Wishing everyone a Merry Christmas and a Happy New Year 2020!
Thankful to have a chance to share my work at SISTIC 2019 and learn from others.
Answer: Option A
Of course if a heavy ball is suspended from the car we all know the ball will move in opposite direction of a decelerating car due to inertia. We are all familiar to this where inertia is applied to a body which is denser than the surrounding medium (air or liquid) which is less dense. That’s why this balloon’s behaviour surprises us!
Let’s assume the water molecules are initially moving at constant speed with the tank before the deceleration. Due to inertia, when the tank decelerates, the water molecules continue its state of motion forward. Hence the water molecules gush to the right side of the tank, displacing (pushing) the balloon to the left. Hence the balloon moves to the left!
Refer to this Youtube video by Smarter Everyday and you can see the similar experiment of helium balloon (less denser) in the air (denser) of a car.
There are 3 scenarios with slight variations.
Calculate the force F needed to pull the block up the inclined plane.
View the video below to understand how to solve these types of question.
You can also view the solutions below.
Though slinky coil is commonly used to demonstrate transverse and longitudinal waves, you must not quote it as an example for either of the waves.
- Transverse waves are waves in which the direction of the wave is perpendicular to the direction of the vibration of the particles. Examples are light wave, water wave or all the waves in the electromagnetic spectrum (which light is one of the waves.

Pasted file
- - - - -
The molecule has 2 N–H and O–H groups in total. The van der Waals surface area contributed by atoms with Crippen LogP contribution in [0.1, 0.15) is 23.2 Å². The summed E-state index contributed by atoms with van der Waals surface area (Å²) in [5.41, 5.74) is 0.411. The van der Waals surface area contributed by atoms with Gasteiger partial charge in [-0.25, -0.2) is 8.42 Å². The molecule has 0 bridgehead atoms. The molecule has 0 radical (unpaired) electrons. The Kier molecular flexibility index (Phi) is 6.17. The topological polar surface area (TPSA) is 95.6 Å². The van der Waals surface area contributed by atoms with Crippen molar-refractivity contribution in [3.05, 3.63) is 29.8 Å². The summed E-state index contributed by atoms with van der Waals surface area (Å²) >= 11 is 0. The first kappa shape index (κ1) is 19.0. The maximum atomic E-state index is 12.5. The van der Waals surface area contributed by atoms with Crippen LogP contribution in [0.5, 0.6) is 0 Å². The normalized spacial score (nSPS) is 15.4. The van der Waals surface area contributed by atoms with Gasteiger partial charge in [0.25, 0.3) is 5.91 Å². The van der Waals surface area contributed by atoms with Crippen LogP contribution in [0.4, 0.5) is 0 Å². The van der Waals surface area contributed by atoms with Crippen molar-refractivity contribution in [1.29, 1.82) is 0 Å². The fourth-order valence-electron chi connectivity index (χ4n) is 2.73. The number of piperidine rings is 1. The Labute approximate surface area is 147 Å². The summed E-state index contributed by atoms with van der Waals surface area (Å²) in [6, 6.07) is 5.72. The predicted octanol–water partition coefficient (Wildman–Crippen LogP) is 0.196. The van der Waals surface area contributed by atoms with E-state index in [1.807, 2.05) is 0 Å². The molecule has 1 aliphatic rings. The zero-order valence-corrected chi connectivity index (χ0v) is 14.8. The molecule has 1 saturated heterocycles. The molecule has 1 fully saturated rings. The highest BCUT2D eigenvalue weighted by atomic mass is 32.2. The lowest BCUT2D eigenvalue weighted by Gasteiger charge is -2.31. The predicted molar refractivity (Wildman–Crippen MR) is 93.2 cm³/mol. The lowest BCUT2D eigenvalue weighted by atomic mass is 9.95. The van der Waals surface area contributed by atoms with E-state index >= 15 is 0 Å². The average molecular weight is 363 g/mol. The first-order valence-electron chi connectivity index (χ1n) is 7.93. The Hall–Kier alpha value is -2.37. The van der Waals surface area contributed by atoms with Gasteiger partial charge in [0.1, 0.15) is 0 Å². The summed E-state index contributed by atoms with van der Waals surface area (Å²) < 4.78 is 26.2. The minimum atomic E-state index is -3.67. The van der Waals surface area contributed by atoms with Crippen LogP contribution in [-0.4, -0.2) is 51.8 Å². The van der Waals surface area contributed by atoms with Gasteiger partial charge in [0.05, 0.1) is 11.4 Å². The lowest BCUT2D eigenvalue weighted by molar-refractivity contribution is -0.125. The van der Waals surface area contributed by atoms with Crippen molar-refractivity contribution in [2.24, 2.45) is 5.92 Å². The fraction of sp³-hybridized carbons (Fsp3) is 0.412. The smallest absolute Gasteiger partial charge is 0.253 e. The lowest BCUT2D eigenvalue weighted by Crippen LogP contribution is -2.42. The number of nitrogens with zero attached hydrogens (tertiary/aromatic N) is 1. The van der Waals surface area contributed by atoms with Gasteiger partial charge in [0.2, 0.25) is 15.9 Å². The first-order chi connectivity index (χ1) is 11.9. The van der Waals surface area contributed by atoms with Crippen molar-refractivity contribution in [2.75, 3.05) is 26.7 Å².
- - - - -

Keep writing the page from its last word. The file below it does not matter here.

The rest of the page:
- Longitudinal waves are waves in which the direction of the wave is parallel to the direction of the vibration of the particles. Example is sound wave.
Transverse Waves (slinky coil)
Longitudinal Waves (slinky coil)
1. Converging lens (convex lens)
Converging lens, also known as convex lens, is thicker at the centre. Below shows some examples.
In O-level, we learned about symmetrical converging lens. i.e. the curvature of the lens are the same on both sides. As light rays pass through the converging lens, the rays come closer together.
Take note that the bending of light, refraction, takes place on the air-glass boundaries on both sides of the lens (as shown above). But for easy drawing, we draw the bending at the imaginary centre vertical which passes through the optical centre as shown below.
2. The 3 Rays
The following 3 rays are important for us to construct the ray diagram and locate the image. We always draw these 3 rays as they have rules to follow, hence guiding us in our drawing.
Refer to the video below for better understanding of the 3 rays.
3. The 4 Key Scenarios
Depending on the distance of the object to the centre of the lens (object distance u), the kind of image you get varies.
Refer to the video below for the better understanding of how the various images are formed.
3. The Pattern
Besides knowing the 4 key scenarios, it is important to know how the image behaves as the object is moved towards the lens.
In general, as the object (starting from a distance of >2f) moves closer to the lens, the image will move further away from the lens and the size of the image becomes bigger.
But when the object is within a focal length, as it moves closer to the lens, the virtual image moves closer to the lens and it becomes smaller compared to the image previously. But the virtual image is always bigger than the object.
Refer to the video for better visualisation and understanding.
4) Other posts on converting lens: